With the football All-Ireland approaching this weekend, lets have a look at injury prevention in GAA. Regardless of what type of exercise you are doing, be yoga or tennis, it’s important to get a good warm up especially for injury prevention.
There has been a big focus on injury prevention in GAA in the recent years, due to the high levels of injuries. Research from the National GAA Injury Database reported that:
- Two-thirds of players get injured and 1/3 have more than one injury in any season. One quarter of injuries are recurrences of existing or old injuries
- Over 75% of these injuries are lower limb injuries.
- Approximately ⅔ of these injuries are non-contact related i.e. sprinting, landing, twisting, plant/cut movements.
With these injuries and mechanisms of injuries in mind, the GAA Medical, Scientific and Welfare Committee in conjunction with UCD Physiotherapy Department, created the “GAA 15”.
The main aim of the GAA 15 warm up is to prevent lower limb injuries. The warm up is based off the FIFA 11+ programme, designed to improve mechanics associated with lower limb injuries.
There has been extensive research into the biomechanics of non-contact injury in sport and one risk factor which has been identified is poor neuromuscular control in the player. I.e. the body’s ability to stabilise, correct, control and withstand the forces demanded in the course of training and play. Evidence shows that neuromuscular control can be trained thus helping to reduce the risk of some injuries.
The GAA 15 was tested in 4 college teams (2 hurling and 2 football) in already trained players. Half undertook the GAA 15 injury prevention programme – the drills were practiced twice a week at the start of training and incorporated into pre-match warm up – and half continued with regular training over an 8 week period.
- Two key outcomes that have been associated with injury risk were assessed:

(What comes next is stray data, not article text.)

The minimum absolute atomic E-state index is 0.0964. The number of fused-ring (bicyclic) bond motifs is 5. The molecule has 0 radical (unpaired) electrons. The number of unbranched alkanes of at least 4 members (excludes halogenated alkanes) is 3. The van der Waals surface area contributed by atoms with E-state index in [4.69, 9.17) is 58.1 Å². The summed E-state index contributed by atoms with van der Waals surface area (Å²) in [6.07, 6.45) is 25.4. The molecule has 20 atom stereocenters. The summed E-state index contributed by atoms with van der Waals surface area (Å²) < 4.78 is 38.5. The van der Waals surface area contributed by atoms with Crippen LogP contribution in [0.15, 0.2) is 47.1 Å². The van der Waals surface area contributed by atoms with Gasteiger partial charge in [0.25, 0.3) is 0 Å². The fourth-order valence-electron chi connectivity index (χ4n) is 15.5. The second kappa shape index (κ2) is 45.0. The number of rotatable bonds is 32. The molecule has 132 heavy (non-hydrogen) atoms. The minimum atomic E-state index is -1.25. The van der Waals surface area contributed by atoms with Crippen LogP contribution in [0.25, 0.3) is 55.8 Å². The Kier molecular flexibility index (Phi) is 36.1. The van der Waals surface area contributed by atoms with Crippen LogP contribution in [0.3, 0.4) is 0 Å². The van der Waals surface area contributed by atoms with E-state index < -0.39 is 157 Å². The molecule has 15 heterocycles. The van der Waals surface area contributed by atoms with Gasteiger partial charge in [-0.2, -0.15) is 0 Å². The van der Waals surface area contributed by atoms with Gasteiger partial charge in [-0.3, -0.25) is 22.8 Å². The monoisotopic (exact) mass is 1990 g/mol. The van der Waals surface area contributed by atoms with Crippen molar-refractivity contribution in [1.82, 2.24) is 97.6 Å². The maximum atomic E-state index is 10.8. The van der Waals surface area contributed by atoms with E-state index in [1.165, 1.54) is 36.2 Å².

1. Dynamic balance, i.e. the ability to control balance on one leg while reaching out to the extremes of stability with the other (assessed using the Y Balance Test)
2. Landing mechanics (assessed using The Landing Error Score System(LESS) Test).
- The testing found no adverse reactions to the GAA 15 and significant improvement in the LESS Test.
Independent research carried out by Schlingermann et al have also reported a reduction in injury rate from use of the GAA 15 programme.
- Participants completed preseason and postseason testing. The GAA 15 programme was used for the intervention group; coaches were instructed to implement the program before every training session and match throughout the season. The control group adopted their normal warm-up procedures for the season. The players’ injuries were documented on a weekly basis by allied health care professionals working with the teams using an online database system.
- Injury rates in the intervention group (2.62 injuries per 1,000 hours) were reduced by 66% (p = 0.001) in comparison with the control group (7.62 per 1,000 hour). Training injuries, hamstring injuries, noncontact injuries, and severe injuries were also reduced as a result of the implementation of the GAA15 (injury rate ratio: 0.20, 0.59, 0.39, and 0.45, respectively).
The GAA15 programme is roughly 15 minutes long, consisting of 3 different elements which focus on:
- Lower limb exercises
- Sport-specific drills.
For video instructions of the GAA15, have a look here
Like any motor skill, players need to PRACTICE consistently and have good form. If they don’t, the benefit declines.
Schlingermann et al J Strength Cond Res. 2018 Jul;32(7): Effects of the Gaelic Athletic Association 15 on Lower Extremity Injury Incidence and Neuromuscular Functional Outcomes in Collegiate Gaelic Games.